Java Runtime Environment (aka Java, Java RE, Java SE, JRE) is a common plug-in in all web browsers. Sadly, it has become a major target for malware, surpassing even Adobe's infamous Flash Player and Reader. It is mainly because of older versions still installed on users' computers and slow automatic updates.
The first cause is often not even users' fault as Java installer does not remove most older versions automatically. Yep, that's right - many computers have 5 or more versions of Java installed! And that's what makes these PCs an easy target for hackers.
The second cause is again really strange. The automatic updates schedule of Java is like Brainiacs' episode of "Things... but very slowly". By default, the schedule activates the updater only once a month, and if the computer is not turned on at that time, there will be no checks at all! Hey Oracle, fix this now (not very slowly)!
To keep Java and many other important programs updated automatically, it is best to use the free program called Secunia PSI. You can also visit the Browser and Plug-in Check page to see if the installed version is up-to-date.
To enhance Java security even more, learn about Microsoft EMET.
To get the latest version of JRE, go to Java download page and click the link that has "Offline" in it.
After download is complete, launch the setup program. Click Install.
Now that's what I like - no series of Next buttons! Just click Close after the install is complete.
Cool, you now have the latest version of Java installed!
Until Java Runtime Environment 7 update 10 there were no really usable security settings available in Java's Control Panel applet, but since that version Java allows prompting or blocking apps that are not digitally signed. Generally, only the latest version of Java is now considered secure and all older ones result in prompts each time a browser tries to load some Java content.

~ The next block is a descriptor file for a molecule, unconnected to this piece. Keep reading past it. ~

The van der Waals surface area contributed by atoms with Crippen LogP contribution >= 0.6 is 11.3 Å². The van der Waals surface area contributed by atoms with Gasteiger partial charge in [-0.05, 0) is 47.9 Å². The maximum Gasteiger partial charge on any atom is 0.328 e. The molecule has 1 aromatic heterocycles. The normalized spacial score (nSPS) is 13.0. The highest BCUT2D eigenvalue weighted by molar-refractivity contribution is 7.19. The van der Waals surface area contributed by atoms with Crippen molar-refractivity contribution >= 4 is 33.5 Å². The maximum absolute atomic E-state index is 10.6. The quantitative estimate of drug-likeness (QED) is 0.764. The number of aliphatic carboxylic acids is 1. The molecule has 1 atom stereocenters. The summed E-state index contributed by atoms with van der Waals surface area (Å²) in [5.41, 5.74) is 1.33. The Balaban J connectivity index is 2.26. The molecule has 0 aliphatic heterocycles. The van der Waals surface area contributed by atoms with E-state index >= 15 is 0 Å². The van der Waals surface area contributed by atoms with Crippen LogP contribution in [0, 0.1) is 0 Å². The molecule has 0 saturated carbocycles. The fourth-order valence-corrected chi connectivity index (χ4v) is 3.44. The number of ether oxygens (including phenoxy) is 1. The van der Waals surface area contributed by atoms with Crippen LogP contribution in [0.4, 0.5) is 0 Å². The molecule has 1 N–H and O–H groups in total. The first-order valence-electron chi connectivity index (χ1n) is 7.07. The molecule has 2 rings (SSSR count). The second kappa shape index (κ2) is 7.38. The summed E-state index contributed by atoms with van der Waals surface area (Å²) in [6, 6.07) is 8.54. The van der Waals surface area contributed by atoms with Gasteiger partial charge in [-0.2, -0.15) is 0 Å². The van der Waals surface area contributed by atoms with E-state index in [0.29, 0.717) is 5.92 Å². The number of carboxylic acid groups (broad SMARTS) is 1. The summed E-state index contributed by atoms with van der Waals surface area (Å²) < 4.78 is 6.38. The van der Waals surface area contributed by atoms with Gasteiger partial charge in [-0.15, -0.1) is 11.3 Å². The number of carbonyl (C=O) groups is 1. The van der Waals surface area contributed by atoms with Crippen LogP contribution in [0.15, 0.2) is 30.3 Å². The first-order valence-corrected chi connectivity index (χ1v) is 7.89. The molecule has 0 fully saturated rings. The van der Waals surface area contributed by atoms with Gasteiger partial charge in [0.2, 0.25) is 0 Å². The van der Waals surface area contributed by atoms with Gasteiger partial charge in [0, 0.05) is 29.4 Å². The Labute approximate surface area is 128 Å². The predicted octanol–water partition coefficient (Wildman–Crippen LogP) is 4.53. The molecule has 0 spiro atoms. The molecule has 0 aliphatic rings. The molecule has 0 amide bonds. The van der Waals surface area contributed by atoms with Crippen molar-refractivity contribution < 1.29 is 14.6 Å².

To configure Java security settings, open Control Panel and double-click Java. On 64-bit Windows, the applet is named Java (32-bit) or Java (64-bit), and you might see both listed. This also means that you have to configure both separately.
Windows XP users might have to click the Switch to Classic View link on the left to see it listed. Windows Vista, 7 and 8 users can simply type "java" (without quotes) into Control Panel's Search box.
Java Control Panel window opens. Open Security tab and make sure that Security Level slider is set to at least High (minimum recommended).
Since Java 7 update 21 a prompt appears even if Java is up to date (considered secure) and the applet is properly signed - but you can use a check box to trust the applet. If Java version is out of date, a prompt for each Java app appears, and multi-click prompts for unsigned Java apps are used.
By the way, the first check box - Enable Java content in the browser - allows completely turning off Java support in all installed web browsers. Some programs, such as Freeplane, OpenOffice.org or LibreOffice require Java for some functionality. Now you can install Java without worrying about possible security holes - just clear the check box and Java support in web browsers is gone. You still need to restart all browser windows if any of these were open.
Click OK to apply changes and close the window.
Here's an example of Java warning for a properly signed app. If you trust the site, you can tick the Do not show this again for apps from the publisher and location above check box. This will prevent the warning from appearing again.